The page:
If you aren’t able to leave them in an open place which is well ventilated, they will still dry but will just take longer. If this is the case, just fan them with some air from time to time to get the air around them flowing, making sure there isn’t any stagnant air around them.

Be sure to occasionally let fresh air into the room and to allow air to flow through. You can keep a fan over them but it’s not necessary.

psilocybin magic truffles dry

If you have them, put packets of silica gel by them which will help to absorb moisture in the air around them and can help to speed up the process.

Left like this, you can expect your truffles to dry completely in 2-3 days. In some cases, it might take up to a week. If you can, it is best to leave them out for a day or two longer to make sure they are completely dried.

You will know they are completely dried by the fact that they become extremely hard, to the point that it’s not possible to break them by hand. Half dried, they will be harder, but completely dried they become like stones.

Once they are dry, you can store them away.

How To Store Magic Truffles

Put your dried truffles into a container and keep them in a cool, dark place. Kept like this they will maintain a shelf life of many months.
dried magic truffles powder

Dried and powdered magic truffles

How to Take Dried Truffles

Because they are so incredibly hard, chewing dried truffles is not an option as it is with fresh ones. I’ve found easiest way to consume dried truffles is to grind them into a fine powder, mix with water, and then drink the whole mix. It doesn’t taste great, but it works.

A coffee grinder works well to grind the truffles. After grinding, wait a few minutes before opening the grinder to allow the truffle powder dust to settle.

Dosing with Dried Truffles

psilocybin magic truffles microdose scales

The process of drying truffles makes them lose a lot of their weight. It is important to take this change into account when calculating your dose with dried truffles. As a general rule of thumb, dried weight equates to one third of fresh weight, so 30 g fresh truffles becomes 10 g of dried truffles. However, it is best to weigh batches of truffles when they are fresh and then dried to know exactly the quantity that you have as the dried weight can vary depending on how thoroughly they have been dried – it can be that truffles are partially dried, becoming hard, but still carrying some water weight, meaning that they are closer to half of the weight of fresh truffles.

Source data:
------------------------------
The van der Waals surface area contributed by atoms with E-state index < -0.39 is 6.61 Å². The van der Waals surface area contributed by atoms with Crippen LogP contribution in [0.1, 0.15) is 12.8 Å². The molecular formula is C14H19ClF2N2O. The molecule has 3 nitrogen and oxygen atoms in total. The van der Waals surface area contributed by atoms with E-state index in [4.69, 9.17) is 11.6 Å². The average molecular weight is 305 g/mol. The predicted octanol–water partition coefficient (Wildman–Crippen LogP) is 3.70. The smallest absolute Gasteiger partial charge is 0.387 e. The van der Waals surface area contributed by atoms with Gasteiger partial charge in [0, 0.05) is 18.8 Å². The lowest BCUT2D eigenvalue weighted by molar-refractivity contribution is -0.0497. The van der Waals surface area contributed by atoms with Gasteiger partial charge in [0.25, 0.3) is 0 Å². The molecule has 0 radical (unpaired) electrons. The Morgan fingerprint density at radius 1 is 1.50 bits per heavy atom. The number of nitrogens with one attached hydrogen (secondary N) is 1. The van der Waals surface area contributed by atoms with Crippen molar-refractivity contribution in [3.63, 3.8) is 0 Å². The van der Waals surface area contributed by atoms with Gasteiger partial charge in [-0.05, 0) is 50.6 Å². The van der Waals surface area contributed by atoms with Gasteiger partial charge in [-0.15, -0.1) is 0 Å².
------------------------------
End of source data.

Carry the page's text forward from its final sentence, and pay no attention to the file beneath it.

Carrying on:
Weight your batch of fresh truffles and make a note of their weight.

After drying them, weigh them again to see the change in weight.

Then when it comes to calculating your dose, weigh the powder before (I recommend weighing the powder directly before preparing the dose rather than the dried truffles as parts of the truffles can get caught in the grinder).

An Equation To Calculate Desired Truffle Dose

Here is a useful equation you can use to calculate your dried truffle dose from your fresh truffle dose.

N/B*F = D

N = What truffles weigh now

B = What they weighed before

F = Desired dose fresh

D = Dose with current truffles

For example:

Say you had a batch that was 55 g of fresh truffles.
They have been dried, and now their total weight is 19.5 g
You want a dose of 25 g of fresh truffles.

So,

19,5/55*25 = 8.86 g

So your dose is 8.86 g of dried truffles.
psilocybin magic truffles

The material

Prepare well, set your space, and journey well!

What should you do when under the influence of psilocybin to make the most of the session? What should you do if you encounter fear? What is the best way to navigate a psychedelic journey?

These are all questions you might ask if you are preparing to embark on a psychedelic journey and hoping for an insight or nugget to help you on your path forward in life.

Research setting for a psilocybin study